This example by Accurat is a terrific example of taking a single theme and developing a strong, abstract depiction of space through the organisation of a range of graphical elements. The shapes of land/water and any typical geographies are eschewed in favour of a mechanism that simply showcases the information. The structure of these components makes the geography implicit rather than the geography itself being used to organise the content.
The map provides the reader with a fascinating exploration of the underground transport veins that traverse major European cities. The title is attractive and catchy. The layout is clear and well balanced. The colours are simple and do not compete with each other. The main elements – the proportionally scaled circles give an immediate sense of comparison and scale. There’s a wealth of information on the number of lines, the number of users, the cost, the length of extensions and the geographical reach of the system. The use of size is used to great effect in different ways to connotate magnitude. Colours show us difference. Small multiples illustrate number of users. Labels and textual components are used as a literal symbol to give us headline facts and figures. All classic visual variables, well executed. There’s an extremely subtle visual hierarchy also at work that organises textual components and shades of colour which together give us a sense of figure and ground as well as contrast.
The map itself is clean and well composed but the legend is also extremely well organised giving clear information with even the title ‘legend’ (one of the most pointless labels on any map) being replaced by the far more useful ‘how to read it:’. The graph shows us some comparisions with other distances – rivers, mountains, roads and the Tour de France route. Great comparisons that provide some additional perspective.
This is a very well constructed information graphic. It deals with data that is organised spatially and the spatial dimension affords us comparisons. It’s a map…in the same genre as those by Beck, Minard, Snow etc.
Phyllis Pearsall, a painter and writer, founded The Geographer’s Map Company in 1936 after discovering that the Ordnance Survey map she was following to get to a party wasn’t up to the task and she became lost. Her endeavors are possibly the first attempt to generate a citizen sourced map and might be seen as a forerunner to the OpenStreetmap movement and products.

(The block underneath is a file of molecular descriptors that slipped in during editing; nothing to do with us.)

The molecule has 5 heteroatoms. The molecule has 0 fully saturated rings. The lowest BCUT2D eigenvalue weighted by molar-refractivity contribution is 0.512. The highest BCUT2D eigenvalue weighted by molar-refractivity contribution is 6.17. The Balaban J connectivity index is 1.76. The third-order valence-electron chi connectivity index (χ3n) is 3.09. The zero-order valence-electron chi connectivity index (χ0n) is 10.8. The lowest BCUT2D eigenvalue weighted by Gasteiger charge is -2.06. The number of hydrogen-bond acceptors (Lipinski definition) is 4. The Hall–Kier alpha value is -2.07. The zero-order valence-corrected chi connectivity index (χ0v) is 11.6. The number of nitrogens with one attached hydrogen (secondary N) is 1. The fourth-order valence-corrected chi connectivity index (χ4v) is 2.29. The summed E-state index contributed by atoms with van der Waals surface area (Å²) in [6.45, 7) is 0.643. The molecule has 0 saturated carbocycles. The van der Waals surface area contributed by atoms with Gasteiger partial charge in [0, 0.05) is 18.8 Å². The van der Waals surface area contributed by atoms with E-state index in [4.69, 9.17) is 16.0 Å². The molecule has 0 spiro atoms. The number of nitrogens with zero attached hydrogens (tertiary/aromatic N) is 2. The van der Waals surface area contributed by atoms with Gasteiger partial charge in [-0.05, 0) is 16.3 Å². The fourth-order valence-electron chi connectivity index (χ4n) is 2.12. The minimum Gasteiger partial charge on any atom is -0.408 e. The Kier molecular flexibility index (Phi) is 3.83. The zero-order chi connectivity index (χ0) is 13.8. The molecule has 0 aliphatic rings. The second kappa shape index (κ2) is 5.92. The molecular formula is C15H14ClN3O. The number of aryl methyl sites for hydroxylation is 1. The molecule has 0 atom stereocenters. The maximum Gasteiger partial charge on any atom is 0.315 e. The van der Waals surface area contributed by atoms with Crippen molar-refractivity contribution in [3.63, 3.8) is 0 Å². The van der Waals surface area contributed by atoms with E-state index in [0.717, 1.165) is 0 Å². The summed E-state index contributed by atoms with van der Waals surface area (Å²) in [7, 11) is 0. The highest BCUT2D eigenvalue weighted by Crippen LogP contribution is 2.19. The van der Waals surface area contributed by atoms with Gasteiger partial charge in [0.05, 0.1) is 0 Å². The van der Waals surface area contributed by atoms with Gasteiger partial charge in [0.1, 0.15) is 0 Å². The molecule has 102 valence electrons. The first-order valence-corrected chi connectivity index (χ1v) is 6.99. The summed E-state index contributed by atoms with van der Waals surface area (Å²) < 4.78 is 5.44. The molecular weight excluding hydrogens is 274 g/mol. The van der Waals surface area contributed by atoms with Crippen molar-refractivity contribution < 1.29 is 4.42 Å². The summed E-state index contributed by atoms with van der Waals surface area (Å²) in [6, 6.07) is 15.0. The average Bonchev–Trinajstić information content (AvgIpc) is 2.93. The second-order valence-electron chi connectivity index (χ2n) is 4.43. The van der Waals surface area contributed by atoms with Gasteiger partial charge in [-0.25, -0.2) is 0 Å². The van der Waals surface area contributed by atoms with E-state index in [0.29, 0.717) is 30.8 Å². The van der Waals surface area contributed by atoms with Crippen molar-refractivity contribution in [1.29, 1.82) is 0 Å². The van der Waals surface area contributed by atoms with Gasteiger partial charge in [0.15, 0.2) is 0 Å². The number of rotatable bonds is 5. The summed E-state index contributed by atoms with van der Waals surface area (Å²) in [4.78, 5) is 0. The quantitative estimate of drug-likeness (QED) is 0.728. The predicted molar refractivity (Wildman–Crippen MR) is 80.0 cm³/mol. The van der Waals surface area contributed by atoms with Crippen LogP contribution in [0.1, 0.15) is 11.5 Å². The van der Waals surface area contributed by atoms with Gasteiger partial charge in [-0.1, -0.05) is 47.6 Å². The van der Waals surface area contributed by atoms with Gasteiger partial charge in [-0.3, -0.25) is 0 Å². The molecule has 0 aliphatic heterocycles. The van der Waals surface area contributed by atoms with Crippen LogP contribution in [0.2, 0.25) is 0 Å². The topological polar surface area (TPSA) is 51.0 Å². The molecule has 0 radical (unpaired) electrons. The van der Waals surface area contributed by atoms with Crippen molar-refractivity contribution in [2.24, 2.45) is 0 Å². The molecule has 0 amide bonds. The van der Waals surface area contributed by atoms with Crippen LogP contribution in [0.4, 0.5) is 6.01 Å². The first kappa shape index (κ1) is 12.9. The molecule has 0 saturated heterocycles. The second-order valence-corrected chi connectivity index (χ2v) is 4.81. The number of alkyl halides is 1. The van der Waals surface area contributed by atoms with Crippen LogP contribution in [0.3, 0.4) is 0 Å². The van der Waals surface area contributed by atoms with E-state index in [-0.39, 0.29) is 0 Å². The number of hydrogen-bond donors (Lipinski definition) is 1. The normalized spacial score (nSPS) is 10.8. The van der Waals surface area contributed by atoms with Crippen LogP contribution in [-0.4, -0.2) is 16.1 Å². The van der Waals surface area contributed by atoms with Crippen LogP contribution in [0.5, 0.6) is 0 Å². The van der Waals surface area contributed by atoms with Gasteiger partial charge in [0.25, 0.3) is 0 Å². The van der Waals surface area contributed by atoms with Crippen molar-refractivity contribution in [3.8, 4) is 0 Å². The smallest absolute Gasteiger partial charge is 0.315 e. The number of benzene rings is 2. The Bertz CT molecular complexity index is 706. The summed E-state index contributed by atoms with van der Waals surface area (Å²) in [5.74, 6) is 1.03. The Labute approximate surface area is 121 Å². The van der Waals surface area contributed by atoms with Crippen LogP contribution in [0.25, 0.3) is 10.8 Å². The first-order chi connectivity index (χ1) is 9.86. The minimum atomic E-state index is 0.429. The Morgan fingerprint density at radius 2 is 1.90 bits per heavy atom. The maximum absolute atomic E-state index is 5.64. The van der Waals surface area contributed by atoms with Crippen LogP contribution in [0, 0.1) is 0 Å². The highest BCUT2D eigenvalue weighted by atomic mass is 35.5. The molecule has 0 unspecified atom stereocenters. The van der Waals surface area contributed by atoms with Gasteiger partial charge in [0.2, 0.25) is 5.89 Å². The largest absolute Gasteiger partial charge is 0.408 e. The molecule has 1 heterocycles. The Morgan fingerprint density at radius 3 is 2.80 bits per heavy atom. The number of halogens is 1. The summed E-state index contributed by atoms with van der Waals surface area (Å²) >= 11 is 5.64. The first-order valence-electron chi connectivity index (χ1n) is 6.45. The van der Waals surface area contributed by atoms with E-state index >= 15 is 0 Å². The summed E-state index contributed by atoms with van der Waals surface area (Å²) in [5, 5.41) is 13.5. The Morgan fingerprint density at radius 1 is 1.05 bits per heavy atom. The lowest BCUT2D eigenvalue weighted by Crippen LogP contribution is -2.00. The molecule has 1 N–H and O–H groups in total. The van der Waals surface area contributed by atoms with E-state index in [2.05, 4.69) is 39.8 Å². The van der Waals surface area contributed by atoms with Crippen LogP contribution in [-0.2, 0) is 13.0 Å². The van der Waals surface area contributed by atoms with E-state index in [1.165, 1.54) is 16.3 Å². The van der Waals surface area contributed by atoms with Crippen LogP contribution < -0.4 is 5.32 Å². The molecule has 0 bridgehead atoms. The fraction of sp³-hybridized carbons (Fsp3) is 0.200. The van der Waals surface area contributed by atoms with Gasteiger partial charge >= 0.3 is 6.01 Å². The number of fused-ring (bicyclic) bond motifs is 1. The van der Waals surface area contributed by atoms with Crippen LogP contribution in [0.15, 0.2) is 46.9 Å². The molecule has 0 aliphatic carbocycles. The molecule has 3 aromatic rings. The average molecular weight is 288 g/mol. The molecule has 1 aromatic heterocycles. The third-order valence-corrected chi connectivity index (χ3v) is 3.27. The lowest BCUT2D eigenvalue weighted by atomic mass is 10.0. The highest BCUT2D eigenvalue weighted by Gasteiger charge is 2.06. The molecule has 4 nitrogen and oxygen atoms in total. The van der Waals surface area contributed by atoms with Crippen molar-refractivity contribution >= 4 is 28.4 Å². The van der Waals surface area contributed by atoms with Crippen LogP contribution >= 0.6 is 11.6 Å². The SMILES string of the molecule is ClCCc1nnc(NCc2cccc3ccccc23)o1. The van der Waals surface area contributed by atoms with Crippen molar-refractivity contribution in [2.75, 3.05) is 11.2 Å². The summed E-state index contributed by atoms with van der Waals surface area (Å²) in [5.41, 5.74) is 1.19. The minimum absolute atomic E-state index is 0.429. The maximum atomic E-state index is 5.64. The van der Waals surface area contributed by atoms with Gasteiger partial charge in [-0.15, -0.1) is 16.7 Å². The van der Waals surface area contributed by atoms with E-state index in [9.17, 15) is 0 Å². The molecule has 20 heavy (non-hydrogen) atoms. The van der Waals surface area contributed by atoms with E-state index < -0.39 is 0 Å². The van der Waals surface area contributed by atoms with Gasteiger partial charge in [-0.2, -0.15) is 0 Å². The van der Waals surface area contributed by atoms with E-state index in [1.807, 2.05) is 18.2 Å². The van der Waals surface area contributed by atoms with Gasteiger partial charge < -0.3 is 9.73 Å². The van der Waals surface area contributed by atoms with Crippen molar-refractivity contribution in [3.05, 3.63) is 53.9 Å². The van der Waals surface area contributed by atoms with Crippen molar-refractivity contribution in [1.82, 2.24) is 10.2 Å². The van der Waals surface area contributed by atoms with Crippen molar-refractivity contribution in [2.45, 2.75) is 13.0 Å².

She conceived the idea of mapping London which involved walking over 3,000 miles and over 23,000 streets mapping each as she went. Pearsall proofread, designed and drew the map with the help of a single draftsman. Although a map containing hundreds of combinations of type form: bold, italics, spacing of characters, color, san serif, reversed type, size, rotation, upper and lower case, the design and placement of the typography is meticulous.
In the modern version, the use of orange primary routes, yellow secondary and white local was unique and possibly the inspiration for Google Maps at street level. The pocket book size of the original was a perfect form for navigation and despite the atlas being crammed with detail it is extremely well structured in graphical terms.
Click image to view online web map/diagram
As Harry Beck’s underground map proves so well, a map need not follow conventional geography. Charles Minard’s map of Napoleon’s March on Moscow is in a similar vein being heavily diagrammatic. The data may be geographical yet presenting it in a meaningful way may require the rejection of geography.
Here, Chris Walker takes a similar approach and uses a chord chart to show the inter-state migration of people in the US in 2012. Good use of size to connotate magnitude and colour to enable differentiation between the States at a regional level. Simple mouseover interaction means viewers don’t get RSI through having to click everywhere and the chart modifies to reveal single State flows. Trying to put this information onto a map wouldn’t work as it’d be too overcrowded yet because of the positioning of the regions the circle at least provides a clever link to the real geography.
A great example of using a simple approach to a complex data yet still retaining the detail that makes the topic worth exploring. The simplicity of the graph allows the detail and the complexity of the data to be seen clearly. This works. Simply.